Filed under: Arizona Statutes, Government Rants

No Pie For You

Bad manners aside, sitting at the dinner table and yelling “bring me some pie!” at your significant other while pounding your fists is probably not a criminal offense. Should you happen to have a knife in one hand while you pound your fists, however, you may be in big trouble. Significant others don’t like angry demands for pie, I’m told, and as a criminal defense lawyer, I’ve met quite a few people whose significant others love calling the police for the most trivial things. The story the 911 operator hears will invariably be embellished, and in my example, the angry companion would probably claim you somehow threatened her with the knife. She would say how scared she was. When officers arrive and haul you off to jail, … Read entire article »

Filed under: Arizona Statutes, Prosecutors

An Unintended Consequence of S.B. 1070?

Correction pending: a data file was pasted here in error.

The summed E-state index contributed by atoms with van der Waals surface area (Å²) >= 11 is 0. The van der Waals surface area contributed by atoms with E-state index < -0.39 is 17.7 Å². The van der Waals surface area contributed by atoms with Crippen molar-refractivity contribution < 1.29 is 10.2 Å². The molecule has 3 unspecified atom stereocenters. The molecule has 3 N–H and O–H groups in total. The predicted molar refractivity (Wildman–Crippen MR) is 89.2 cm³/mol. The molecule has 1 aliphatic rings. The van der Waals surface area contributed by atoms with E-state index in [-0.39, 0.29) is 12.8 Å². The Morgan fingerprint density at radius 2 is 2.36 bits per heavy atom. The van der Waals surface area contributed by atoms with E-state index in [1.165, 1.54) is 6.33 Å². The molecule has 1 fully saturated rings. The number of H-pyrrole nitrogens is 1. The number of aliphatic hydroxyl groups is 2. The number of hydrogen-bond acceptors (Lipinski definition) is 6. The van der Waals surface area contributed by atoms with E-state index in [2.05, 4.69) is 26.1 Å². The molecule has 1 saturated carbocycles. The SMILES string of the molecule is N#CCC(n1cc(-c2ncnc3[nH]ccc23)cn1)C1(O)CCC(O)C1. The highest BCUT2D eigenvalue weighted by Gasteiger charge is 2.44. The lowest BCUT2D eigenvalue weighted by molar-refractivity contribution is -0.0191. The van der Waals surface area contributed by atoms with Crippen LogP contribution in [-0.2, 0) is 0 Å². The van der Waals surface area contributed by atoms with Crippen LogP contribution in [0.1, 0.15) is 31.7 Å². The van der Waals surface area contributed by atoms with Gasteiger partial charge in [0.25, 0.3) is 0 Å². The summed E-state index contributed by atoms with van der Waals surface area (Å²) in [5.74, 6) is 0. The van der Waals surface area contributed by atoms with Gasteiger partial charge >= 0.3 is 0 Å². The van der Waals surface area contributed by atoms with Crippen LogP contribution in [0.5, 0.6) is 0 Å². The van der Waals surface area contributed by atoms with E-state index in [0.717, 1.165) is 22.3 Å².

Paul B. Kennedy at The Defense Rests put up a post on Tuesday about how the Supreme Court of the United States struck down portions of Arizona’s anti-immigrant statute while letting others stand. He concluded, “[t]he Court’s decision on Monday will open the door for the police in Arizona to profile motorists based on skin color and appearance.” As the article he cited explains, the Supreme Court unanimously upheld the statute’s requirement that police officers check the immigration status of people they stop. That provision, which the article calls the law’s “most controversial aspect,” is found in A.R.S. 11-1051 and provides as follows in relevant part: For any lawful stop, detention or arrest made by a law enforcement official . . . where reasonable suspicion exists that the person is … Read entire article »

Filed under: Arizona Statutes, SCOTUS Cases

Ridiculous Statute of the Day